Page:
Serap Ozcan was good enough to send me the recipe to share for the stuffed grape leaves. So here you are:
Leaves Stuffed with Rice, Pine Nuts, and Currants
Zeytinyagli Yaprak Sarmasi (Yalanci)
Serves 4-6 (recipe adopted from Ozcan Ozan,The Sultan’s Kitchen, A Turkish Cookbook)
This is a popular summer meze along the Aegean Coast and the Mediterranean coast of Turkey. These stuffed grape leaves are very good served with a squeeze of fresh lemon juice.
This recipe is called yalanci, which means “fake,” because the rice, pine nuts, and currants are substitutes for meat in the stuffing.
1 (16-ounce) jar grape leaves, drained (I used the ones I brought from Turkey)
1/4 cup virgin olive oil
2 tablespoons lemon juice or 1 tbsp lemon salt
2 tablespoons currants
1/4 cup virgin olive oil
3 tablespoons pine nuts (I used walnuts)
2 medium onion, finely chopped (1 cup)
1 cup medium grain white rice
1 tablespoon sugar
1/2 teaspoon ground cinnamon
2 cups hot water
2 tablespoons finely chopped fresh/dried dill (I used both)
2 tablespoons finely chopped fresh/dried mint (I prefer dried mint)
Salt and freshly ground pepper, crushed red pepper, pinch of cumin
Soak the currants in warm water for about 15-20 minutes. Drain them and set them aside.
To prepare the grape leaves, bring 2 quarts water to a boil, unroll the grape leaves, and place then in the boiling water for 2 minutes to soften the leaves and rid them of the brine. Using a slotted spoon, remove the leaves from the water and drape them over the edge of a colander to drain. With a sharp knife, cut out the small protruding stem from each leaf (my leaves were the young ones, so I skipped this part). Set the grape leaves aside.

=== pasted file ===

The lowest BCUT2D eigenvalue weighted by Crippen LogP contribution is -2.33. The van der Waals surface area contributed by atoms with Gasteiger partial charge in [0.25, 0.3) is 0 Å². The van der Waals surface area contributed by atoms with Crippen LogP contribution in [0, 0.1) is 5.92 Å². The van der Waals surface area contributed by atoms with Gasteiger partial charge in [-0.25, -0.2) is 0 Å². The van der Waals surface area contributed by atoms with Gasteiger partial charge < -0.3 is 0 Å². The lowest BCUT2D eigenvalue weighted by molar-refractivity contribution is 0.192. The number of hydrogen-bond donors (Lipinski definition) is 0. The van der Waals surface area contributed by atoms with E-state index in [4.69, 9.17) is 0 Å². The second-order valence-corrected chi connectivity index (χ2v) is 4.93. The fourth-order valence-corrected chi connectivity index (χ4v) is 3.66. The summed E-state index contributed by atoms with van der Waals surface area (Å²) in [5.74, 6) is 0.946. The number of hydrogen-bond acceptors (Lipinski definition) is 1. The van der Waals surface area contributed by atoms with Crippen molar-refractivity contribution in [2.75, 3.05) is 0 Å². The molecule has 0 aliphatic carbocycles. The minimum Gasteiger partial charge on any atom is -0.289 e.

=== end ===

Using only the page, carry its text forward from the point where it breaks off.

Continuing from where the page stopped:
To make the stuffing heat the olive oil in a medium saucepan over medium heat, and cook the pine nuts for about 2 minutes, until they’re golden brown.Add onion and slowly cook until they are tender, not brown. Add the currants, rice, sugar, cinnamon, and 2 cups hot water. Stir the mixture, cover the pot, and cook gently for about 20 minutes, or until the water has been absorbed. Remove the pan from the heat and mix in the dill and mint. Season to taste with salt and pepper, red pepper and cumin. Let the stuffing cool for 30-40 minutes. (You can even eat this!!)
To assemble the sarmas, line up 36 of the grape leaves side by side, vein side up and with the notch where you removed the stem closest to you. Place one tablespoon of the stuffing at the end of the leaf close to you fold the end nearest to you over the filling, then fold both sides of the leaf over the filling. Roll up the leaves-but not too tightly or they will burst.
Line a st-steel shallow pan with half the remaining grape leaves. Arrange the sarmas on top of the leaves, seam-side down. Pour 2 cups hot water, the olive oil, and the lemon juice/lemon salt over them. Cover the sarmas with the remaining grape leaves. Place crumpled wet parchment paper over the grape leaves (I did not use it), and weight it down with an heat-proof plate (one small enough to fit inside the dish).This is importan, if you don’t use it, dolmas can unwind). Cover the dish, and on the stovetop over medium heat bring the liquid to a boil (about 5 minutes). Lower the heat and cook gently for about 45 minutes, or until the sarmas are tender and the water has been absorbed.
After cooling to room temperature (if you don’t, they dry quickly and get darker), transfer the sarmas to a serving dish. Cover them and refrigerate. Serve chilled. Garnish with lemon wedges.